Over several seasons, through the application of agroforestry, improved soil and water management, and other sustainable land management practices, the farmers of the Aral region slowly began to transform their lands, enrich the soils, and improve their productivity and yields.

By applying what he had learnt, Zhandos has successfully rehabilitated 101 hectares of land. He started the process of reviving his land by introducing crop rotation and intercropping as measures to improve soil fertility. He increased the moisture content of the soil by covering it with plastic sheets, and on salinized soil, where the water table was raised, he improved soil drainage by planting salt-tolerant trees – here, he applies irrigation only sparingly to prevent any further rise in soil salinity. To protect the upper layers of soil from wind erosion and incursion by moving sand, Zhandos has planted a shelterbelt of White Poplar trees.

Gulnara Bayanayeva, another farmer from the area, is applying knowledge she gained on agroforestry, agro-investment, organic farming, and small-business management, to improve her agricultural yields and earnings. On 28 hectares of her rainfed farm, Gulnara invested US$1,500 to plant potatoes, melons, and almond trees using an agroforestry approach. With the sale of the harvested products, she made a net profit of US$750. She also updated her seed bank for the next season’s planting. During the second year of successfully applying these practices, she started breeding cattle, increasing her livestock from one to seven cows. She expects to be economically independent in the next two years, and is planning to set up a seven-hectare public picnic area to generate additional income. Gulnara believes that these new techniques and approaches will help her – and other women – gain greater financial autonomy.

Zhandos has also achieved higher yields since adopting sustainable land management practices. “The techniques we learnt really work on these dry soils. It took about a year to increase my land’s productivity by half, and to partially improve the productive capacity of the trees left from my father’s garden.” As his legume crop flourished, so his livelihood improved, and his herd of cattle grew from 17 to 35 head – which means that he now has enough animals to sell some at the market for cash. He has set up his own compost pit with a production capacity of 21 tons, and has started using this organic compost on his lands. With assistance from agronomists, Zhandos has diversified his crops, planting a variety of early-ripening fruit and nut trees – including apricot, apple, cherry, almond, and plum – to ensure an early harvest. And, together with his sons, he has dug a canal to bring irrigation water from the main canal, which had been rehabilitated as part of the SLM project.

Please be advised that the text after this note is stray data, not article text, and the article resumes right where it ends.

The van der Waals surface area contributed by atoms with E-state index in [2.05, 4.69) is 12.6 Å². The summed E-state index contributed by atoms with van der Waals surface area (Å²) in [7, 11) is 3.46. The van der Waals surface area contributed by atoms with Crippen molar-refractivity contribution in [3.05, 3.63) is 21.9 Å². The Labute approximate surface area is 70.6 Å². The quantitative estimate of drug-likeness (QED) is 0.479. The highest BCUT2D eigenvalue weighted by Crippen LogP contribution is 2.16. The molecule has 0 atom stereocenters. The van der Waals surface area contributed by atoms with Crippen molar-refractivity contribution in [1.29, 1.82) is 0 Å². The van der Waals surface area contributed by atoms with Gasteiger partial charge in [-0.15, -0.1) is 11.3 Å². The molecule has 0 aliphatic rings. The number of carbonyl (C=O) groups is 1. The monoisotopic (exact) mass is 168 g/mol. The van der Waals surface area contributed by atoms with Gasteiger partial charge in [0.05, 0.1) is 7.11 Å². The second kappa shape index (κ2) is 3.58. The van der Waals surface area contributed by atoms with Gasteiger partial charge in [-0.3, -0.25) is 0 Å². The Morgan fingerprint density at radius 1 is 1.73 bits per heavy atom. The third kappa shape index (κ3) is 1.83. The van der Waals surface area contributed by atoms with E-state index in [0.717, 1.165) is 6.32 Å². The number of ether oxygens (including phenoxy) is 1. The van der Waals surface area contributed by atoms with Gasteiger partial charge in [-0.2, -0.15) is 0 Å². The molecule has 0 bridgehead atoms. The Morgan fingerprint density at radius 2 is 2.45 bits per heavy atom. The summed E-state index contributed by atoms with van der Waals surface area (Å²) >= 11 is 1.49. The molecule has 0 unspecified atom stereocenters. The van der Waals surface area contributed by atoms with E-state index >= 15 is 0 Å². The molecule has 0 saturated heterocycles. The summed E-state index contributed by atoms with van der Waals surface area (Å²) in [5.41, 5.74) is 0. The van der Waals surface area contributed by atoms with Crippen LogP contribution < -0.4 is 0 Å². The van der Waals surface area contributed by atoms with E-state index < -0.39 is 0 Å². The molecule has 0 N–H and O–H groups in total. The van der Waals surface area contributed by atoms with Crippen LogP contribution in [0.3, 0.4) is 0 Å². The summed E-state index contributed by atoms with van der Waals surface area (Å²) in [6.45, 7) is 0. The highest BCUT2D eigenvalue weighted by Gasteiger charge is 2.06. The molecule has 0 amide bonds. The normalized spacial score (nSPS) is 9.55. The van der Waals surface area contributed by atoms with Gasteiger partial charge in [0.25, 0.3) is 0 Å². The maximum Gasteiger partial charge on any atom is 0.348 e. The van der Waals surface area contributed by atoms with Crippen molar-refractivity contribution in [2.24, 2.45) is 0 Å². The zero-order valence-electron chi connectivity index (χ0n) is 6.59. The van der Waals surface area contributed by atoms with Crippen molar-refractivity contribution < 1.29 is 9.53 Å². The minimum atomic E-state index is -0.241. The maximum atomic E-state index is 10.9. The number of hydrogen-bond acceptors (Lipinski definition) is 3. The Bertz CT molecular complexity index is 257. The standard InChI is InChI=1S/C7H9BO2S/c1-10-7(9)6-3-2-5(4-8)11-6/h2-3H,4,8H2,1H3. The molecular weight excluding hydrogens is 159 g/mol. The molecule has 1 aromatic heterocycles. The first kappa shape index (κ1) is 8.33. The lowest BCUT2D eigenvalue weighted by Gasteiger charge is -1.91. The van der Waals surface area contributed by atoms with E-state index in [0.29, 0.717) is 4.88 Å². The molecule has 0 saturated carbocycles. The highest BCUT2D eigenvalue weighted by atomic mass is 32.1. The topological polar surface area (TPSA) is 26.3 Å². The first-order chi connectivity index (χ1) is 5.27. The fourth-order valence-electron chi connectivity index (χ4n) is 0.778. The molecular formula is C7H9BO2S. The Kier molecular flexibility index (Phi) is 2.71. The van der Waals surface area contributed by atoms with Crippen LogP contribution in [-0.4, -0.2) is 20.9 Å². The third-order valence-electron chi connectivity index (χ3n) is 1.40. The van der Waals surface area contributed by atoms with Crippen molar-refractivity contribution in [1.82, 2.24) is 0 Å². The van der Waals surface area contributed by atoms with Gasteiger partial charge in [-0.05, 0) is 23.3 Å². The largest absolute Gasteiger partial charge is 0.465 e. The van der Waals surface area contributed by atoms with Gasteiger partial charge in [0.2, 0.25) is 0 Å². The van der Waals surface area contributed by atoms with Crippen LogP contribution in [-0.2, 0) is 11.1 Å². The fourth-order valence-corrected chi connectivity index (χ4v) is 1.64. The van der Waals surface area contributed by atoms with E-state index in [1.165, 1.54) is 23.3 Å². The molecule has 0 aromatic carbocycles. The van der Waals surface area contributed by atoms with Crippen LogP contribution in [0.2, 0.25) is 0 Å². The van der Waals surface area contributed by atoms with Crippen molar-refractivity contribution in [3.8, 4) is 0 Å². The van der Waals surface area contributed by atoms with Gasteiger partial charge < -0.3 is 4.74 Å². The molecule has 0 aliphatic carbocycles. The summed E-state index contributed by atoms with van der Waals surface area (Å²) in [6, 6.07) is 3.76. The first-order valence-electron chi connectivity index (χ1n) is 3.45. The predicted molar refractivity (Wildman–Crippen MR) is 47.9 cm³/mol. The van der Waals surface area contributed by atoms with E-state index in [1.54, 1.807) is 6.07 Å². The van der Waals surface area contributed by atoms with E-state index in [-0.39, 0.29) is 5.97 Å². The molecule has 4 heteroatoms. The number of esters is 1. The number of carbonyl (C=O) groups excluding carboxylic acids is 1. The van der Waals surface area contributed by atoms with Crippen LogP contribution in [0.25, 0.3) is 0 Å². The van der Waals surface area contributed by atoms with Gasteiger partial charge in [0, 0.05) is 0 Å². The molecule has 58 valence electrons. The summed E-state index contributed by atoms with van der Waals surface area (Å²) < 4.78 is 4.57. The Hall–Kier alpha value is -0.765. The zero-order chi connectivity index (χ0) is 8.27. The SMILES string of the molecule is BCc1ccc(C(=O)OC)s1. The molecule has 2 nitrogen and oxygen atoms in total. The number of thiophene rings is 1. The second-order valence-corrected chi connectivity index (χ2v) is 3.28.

For Zhandos, these changes have had far-reaching impacts. “My sons are no longer going to the regional centre to work as taxi drivers or casual workers. Now, we all work together on our land, and both of my sons have launched new businesses – one as a cattle breeder and another as a beekeeper. All of the fresh fruit and vegetables we eat now come from our own plot, saving us about US$1,800 a year in food costs. Soon, my daughter will marry, and I will have enough fresh fruit, vegetables, meat, and money to organize a fine wedding and give her a nicer present.”

Zhandos’ business has grown, such that he now employs eight permanent and 27 seasonal workers, and neighbouring farmers employ a similar number of staff. This not only provides much-needed jobs, but also brings hope to this suffering region. “It is hard to imagine that just because I increased my understanding of sustainable farming, my whole family’s life has changed. We have become much more confident about the future. We have a number of new neighbours who have come back to their ancestors’ land, and I am sure that in the future the Aral region will prosper,” Zhandos proudly says.